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Cosigner Lease Agreement: Landlord Guide To Rental Cosigners

https://rentprep.com/leasing-questions/rental-co-signer/



Working with tenants requiring or requesting a rental cosigner is not uncommon in most locations. Many landlords say it’s more common than not to work with multiple individuals on a lease and sometimes use a cosigner lease agreement.

Do you understand why and when to bring in a cosigner on leases? Cosigners can be a great way to ensure that your property will be intact when returned to you, but it’s not always the right choice. Sometimes, cosigning can lead to just as much hassle as continuing the search for a tenant who’s a better fit.


Understanding what a cosigner is, how to lease with a cosigner, and what the cosigner is responsible for is essential for success as a landlord. Keep reading to learn more about this specialty lease type and situation.


Table Of Contents On Cosigners For Leases

Cosigners are necessary for some lease agreements, particularly when an individual is a new or newly reformed renter. Work through the necessary steps with us to setting up an appropriate lease cosigner addendum today:

  • What Is A Rental Cosigner?

  • Who Can Be A Cosigner?

  • State Laws

  • Pros And Cons Of Cosigners

  • The Benefits

  • Potential Problems

  • The Secret To Cosigning Success: Screening

  • FAQs About Cosigners On Leases

  • What’s the difference between a cosigner and a guarantor?

  • Do I need to include the co-signer in our rental lease agreement?

  • Does cosigning a lease affect the cosigner’s credit?

  • Is a cosigner the same as a roommate?

  • Setting Up Cosigners For Rent Agreements

What Is A Rental Cosigner?


A rental cosigner is an individual that agrees to be responsible for covering rental payments if the tenant misses them. The cosigner is part of the lease agreement when signed with you at the start of a lease period. When landlords are worried about being able to collect rent on time, they may request a cosigner before agreeing to begin a tenancy.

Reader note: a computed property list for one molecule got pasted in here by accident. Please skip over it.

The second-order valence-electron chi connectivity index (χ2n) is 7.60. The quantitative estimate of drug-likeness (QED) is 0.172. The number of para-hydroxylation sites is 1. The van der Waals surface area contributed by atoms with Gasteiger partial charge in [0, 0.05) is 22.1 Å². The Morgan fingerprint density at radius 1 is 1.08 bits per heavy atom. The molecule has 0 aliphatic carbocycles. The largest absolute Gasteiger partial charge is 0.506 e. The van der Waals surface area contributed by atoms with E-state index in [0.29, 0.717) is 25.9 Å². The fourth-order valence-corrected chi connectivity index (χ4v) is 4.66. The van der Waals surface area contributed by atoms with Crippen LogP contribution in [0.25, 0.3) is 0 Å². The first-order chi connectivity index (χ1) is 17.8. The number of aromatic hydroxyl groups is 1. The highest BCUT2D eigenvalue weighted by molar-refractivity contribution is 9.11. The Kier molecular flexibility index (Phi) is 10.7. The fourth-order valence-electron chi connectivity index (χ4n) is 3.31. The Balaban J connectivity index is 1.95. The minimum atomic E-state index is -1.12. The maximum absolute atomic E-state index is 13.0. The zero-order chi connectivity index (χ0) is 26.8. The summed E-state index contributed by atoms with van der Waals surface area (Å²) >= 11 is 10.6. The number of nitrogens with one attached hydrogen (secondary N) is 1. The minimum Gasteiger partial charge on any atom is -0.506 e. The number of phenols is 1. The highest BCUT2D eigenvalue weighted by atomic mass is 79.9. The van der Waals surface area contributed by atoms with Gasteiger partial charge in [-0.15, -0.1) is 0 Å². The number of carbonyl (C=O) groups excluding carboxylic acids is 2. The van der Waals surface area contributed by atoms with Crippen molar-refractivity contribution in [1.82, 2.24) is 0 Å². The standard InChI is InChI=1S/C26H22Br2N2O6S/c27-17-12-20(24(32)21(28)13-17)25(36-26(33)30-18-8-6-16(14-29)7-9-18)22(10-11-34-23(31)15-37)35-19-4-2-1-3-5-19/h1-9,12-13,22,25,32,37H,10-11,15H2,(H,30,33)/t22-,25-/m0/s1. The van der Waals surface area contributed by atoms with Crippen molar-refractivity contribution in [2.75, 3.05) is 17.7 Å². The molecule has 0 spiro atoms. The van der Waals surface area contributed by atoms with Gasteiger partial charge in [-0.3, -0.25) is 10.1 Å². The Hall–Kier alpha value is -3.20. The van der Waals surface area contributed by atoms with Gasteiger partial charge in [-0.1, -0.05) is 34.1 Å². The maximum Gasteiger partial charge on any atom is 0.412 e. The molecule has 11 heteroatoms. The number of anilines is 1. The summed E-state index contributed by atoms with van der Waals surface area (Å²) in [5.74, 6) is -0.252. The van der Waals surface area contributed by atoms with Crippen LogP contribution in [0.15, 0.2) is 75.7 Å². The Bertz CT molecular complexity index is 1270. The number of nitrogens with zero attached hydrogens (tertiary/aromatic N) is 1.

Typically, a cosigner is not someone living at the rental unit, but there may be situations where this is true. Cosigners are often parents, siblings, or even a third party hired to provide this support.

Legally, the cosigner is responsible for everything the tenant is responsible for. Penalties and fees related to how the tenant uses the property could be passed on to the cosigner if the tenant falls through, so it’s important for cosigners to be thoroughly informed about what they are committing to.


Who Can Be A Cosigner?

While cosigners are typically family members or friends of the leasee, they can also be third-party guarantors hired to provide this service. The individual should have a strong financial background and credit and a high enough income to support the tenant if they fall behind on rent. Landlords may prefer that the consigner makes as much as 80 times the monthly rent.

A cosigner must agree to share personal financial information with the landlord, just as potential tenants do. You will likely screen the cosigner, so they must also agree to that. If a cosigner is uncomfortable with providing more than their word, you’d be in the right to move on.


State Laws

Before proceeding with any type of cosigner lease, make sure that you look up your state and local laws. There are state specifics on lease and cosigner agreements. These rules may influence who can be a cosigner, what can be included in a lease agreement, and other details that will influence how you move forward.


Pros And Cons Of Cosigners


Why exactly would you or your potential tenants be interested in cosigners? This process involves another individual in the rental process, so it can seem unappealing at face value. As with all rental decisions, however, there are both pros and cons to using this method.


The Benefits

Strong Financial Backing

Renting to tenants without a strong credit history can be scary, but you may still want to give the tenant a chance. In this case, requiring a cosigner allows the tenant to secure a home while you secure your investment. Limit your financial risk while renting by using cosigners when necessary.